February 20, 2017

Through the trees

Posted in My neighborhood, Uncategorized tagged , , at 12:54 pm by chavisory

fullsizerender

March 13, 2013

Evening through the Looking Glass

Posted in My neighborhood tagged , , at 12:50 am by chavisory

lamppost

Late winter walk in the park.

September 30, 2012

Autumn creeping

Posted in City life, My neighborhood tagged , at 3:06 pm by chavisory

August 2, 2012

Just when you think you’ve seen it all…

Posted in City life, My neighborhood, Weird stuff tagged , , at 3:24 pm by chavisory

Yes, that is a tomato plant growing out of an elm tree.

I love you, Central Park.

March 28, 2012

Spring’s Cathedral

Posted in City life, My neighborhood tagged at 10:17 pm by chavisory

Spring's Cathedral

From my first evening walk of spring, in the last week of winter….

September 15, 2011

Coffee shop cat

Posted in City life, My neighborhood tagged , at 12:20 pm by chavisory

Trixie, guardian cat of the Hungarian Pastry Shop.

June 26, 2011

Catnapping

Posted in City life, My neighborhood tagged , at 11:15 pm by chavisory

This is Obi-Wan, who lives around the corner from me.  His human lets him out in the daytime to terrorize the pigeons in the community garden.  I caught him sleeping on the job.

April 25, 2011

Innocence

Posted in My neighborhood, Reflections tagged , , , , , at 1:18 pm by chavisory

I just finished a book, Pilgrim at Tinker Creek, by Annie Dillard, which I picked up after I saw it referenced in two different places within a short period of time.  I don’t believe in coincidences; it’s been my experience that when the universe presents things so plainly and repeatedly to me, it’s because they’re going to mean something significant to me.

I requested a copy from the library first, but returned it and went and bought a copy after I loved the first chapter that much.  My apartment is small; I have to be selective about buying books.

Pilgrim at Tinker Creek is written very much in the heritage of Thoreau’s Walden.  In 1971, Dillard lived near Tinker Creek, in Virginia, and wrote about finding immense significance in the abundance, intricacy and violence of her ecological neighborhood over the course of a year.  It’s a wonderful book to read in the spring.

I was particularly struck by what she says about the human quality of innocence:

Innocence sees that this is it, and finds it world enough, and time….It is possible to pursue innocence as hounds persue hares: singlemindedly, driven by a kind of love, crashing over creeks, keening and lost in fields and forests, circling, vaulting over hedges and hills wide-eyed, giving loud tongue all unawares to the deepest, most incomprehensible longing, a root-flame in the heart, and that warbling chorus resounding back from the mountains, hurtling itself from ridge to ridge over the valley, now faint, now clear, ringing the air through which the hounds tear, open-mouthed, the echoes of their own wails dimly knocking in their lungs.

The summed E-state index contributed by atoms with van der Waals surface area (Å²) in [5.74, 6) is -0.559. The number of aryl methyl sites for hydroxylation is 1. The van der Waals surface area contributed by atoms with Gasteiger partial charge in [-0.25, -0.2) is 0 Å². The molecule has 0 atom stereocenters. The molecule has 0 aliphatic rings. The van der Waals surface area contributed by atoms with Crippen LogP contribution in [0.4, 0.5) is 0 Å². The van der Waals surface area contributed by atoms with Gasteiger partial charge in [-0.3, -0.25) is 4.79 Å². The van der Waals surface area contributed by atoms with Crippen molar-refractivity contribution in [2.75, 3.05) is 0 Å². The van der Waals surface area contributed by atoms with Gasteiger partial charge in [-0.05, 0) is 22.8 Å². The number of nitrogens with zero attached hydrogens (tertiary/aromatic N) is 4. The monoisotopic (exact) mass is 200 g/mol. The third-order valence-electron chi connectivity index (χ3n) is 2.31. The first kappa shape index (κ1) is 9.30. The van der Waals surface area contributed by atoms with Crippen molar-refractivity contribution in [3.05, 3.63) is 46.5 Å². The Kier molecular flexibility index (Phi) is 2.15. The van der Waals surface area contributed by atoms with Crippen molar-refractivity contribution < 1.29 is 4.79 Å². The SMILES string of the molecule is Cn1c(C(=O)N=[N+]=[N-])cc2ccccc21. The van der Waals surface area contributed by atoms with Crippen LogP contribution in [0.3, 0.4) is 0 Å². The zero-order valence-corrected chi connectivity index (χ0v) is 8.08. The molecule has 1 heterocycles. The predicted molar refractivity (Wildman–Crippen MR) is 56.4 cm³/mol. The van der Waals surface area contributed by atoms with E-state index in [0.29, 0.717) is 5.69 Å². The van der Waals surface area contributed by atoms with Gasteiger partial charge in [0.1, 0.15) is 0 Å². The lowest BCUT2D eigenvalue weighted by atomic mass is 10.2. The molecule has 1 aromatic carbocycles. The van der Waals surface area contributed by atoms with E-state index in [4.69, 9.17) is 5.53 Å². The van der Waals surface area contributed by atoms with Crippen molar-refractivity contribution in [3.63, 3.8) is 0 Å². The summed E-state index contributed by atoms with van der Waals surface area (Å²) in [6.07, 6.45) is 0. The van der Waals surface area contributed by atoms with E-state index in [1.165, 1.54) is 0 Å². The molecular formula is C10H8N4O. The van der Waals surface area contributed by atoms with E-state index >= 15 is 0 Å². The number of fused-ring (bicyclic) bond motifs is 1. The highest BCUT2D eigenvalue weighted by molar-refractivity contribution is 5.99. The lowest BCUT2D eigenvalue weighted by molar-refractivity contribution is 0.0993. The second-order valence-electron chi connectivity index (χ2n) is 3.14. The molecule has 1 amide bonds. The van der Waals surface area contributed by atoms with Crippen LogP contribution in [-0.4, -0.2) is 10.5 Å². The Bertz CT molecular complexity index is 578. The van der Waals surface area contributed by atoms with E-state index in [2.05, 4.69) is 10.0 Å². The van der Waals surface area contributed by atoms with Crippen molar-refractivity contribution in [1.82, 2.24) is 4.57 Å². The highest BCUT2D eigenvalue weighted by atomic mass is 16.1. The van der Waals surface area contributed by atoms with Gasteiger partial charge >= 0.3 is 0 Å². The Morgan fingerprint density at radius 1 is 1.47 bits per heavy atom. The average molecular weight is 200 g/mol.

What I call innocence is the spirit’s unself-conscious state at any moment of pure devotion to any object.  It is at once a receptiveness and total concentration.

We’re so accustomed to thinking of innocence as a negative state: as a lack of knowledge, a lack of sexual experience, a lack of maturity, something to be overcome.  Even in more desirable terms, “lack of guile or corruption; purity,” in the phrasing of my New Oxford American Dictionary, innocence is defined by absence, by lack.  In Dillard’s conception, by contrast, innocence is a positive, nearly palpable state of intensity, a potentiality, a spark, not only the absence of self-consciousness but a presence–devotion–and the capacity for active pursuit of joy.

I wish that we valued innocence more in this way, rather than infantilizing and dismissing it.  For example:

A picture of devotion, fittingly, to a man who gave us so much by pursuing it himself.

February 21, 2011

Last snow day

Posted in City life, My neighborhood tagged , at 3:16 pm by chavisory

I know better than to get my hopes up when we have a warm snap in February that it’s going to last.  I do, I do, I do.  Still, my heart sank a little when I woke up this morning to an unexpected coating of new snow on my windowsill.

{Sigh}.  The lakes and mountains of dirty slush were almost gone.  The mountains of uncollected trash were, too, although piles of dead Christmas trees still depressingly remained, their fragrance dissonant with the bright sunshine, green grass, and warm breeze in which I went out for a walk in t-shirt and hoodie just a couple days ago.

Now we start all over again.

But these are actually pictures from that last big snow day in January…when it was still pretty and childishly exciting…of my tramp through the park to Harlem Meer and the Conservatory Garden.

Snowy branches straight up against the sky.